ITV, the UK’s main commercial TV broadcaster, is to lobby the government for all World Cup and European Championship qualifying games involving home nations to be added to the list of sporting events protected for free-to-air television.
Under UK legislation, key sporting events such as the World Cup Finals, Wimbledon tennis open and the Grand National are protected from being broadcast on Pay-TV channels.
ITV is making a submission to an independent government review, led by former Football Association executive director David Davies, using independent research to show that public support for the idea remains strong. Last year there was a public outcry when Setanta held the exclusive rights to England’s World Cup qualifier away to Croatia and initially refused to sell even the highlights to a free-to-air broadcaster.
According to ITV’s research, which was conducted by Ipsos Mori, 78% of people believe it is “important” for major events to be shown free-to-air and 81% believe it is important that regulation is in place to protect them.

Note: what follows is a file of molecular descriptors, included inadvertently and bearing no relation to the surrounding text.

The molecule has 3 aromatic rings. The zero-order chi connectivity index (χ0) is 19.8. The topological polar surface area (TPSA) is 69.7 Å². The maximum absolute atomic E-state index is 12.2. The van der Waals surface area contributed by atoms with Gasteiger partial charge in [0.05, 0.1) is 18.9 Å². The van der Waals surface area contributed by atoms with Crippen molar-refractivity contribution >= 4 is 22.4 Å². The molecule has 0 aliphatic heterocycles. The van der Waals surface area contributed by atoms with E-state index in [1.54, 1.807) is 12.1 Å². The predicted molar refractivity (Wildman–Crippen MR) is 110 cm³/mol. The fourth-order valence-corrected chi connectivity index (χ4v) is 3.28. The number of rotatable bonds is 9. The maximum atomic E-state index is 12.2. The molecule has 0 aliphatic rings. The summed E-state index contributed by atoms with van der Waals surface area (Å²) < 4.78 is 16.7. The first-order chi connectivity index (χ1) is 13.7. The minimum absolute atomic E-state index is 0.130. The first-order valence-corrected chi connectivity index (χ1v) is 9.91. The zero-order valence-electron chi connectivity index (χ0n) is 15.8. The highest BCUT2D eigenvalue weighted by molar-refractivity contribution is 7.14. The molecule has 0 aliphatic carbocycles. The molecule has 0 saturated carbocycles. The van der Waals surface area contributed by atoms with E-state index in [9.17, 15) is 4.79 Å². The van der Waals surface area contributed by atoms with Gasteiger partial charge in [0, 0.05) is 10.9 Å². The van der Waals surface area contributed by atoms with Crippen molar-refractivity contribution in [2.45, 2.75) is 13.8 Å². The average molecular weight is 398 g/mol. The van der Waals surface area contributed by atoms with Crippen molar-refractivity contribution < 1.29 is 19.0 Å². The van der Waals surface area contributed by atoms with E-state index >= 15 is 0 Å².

Submissions to the review panel close next week and the qualifying matches, along with Twenty20 cricket, are expected to be the principle sporting events due for consideration.
Chelsea Extend Samsung Partnership
Chelsea has extended its shirt sponsorship deal with Samsung for a further three years, taking it up until the end of the 2012/13 season.
The South Korean electronics company will continue to have the right to use Chelsea players and club imagery in its marketing campaigns. No financial details have been disclosed, but it is believed to trump the previous £11 ($17.9) million per year deal.
The deal was followed by newspaper speculation that the successful negotiations would be the last act of its Chief Executive, Peter Kenyon.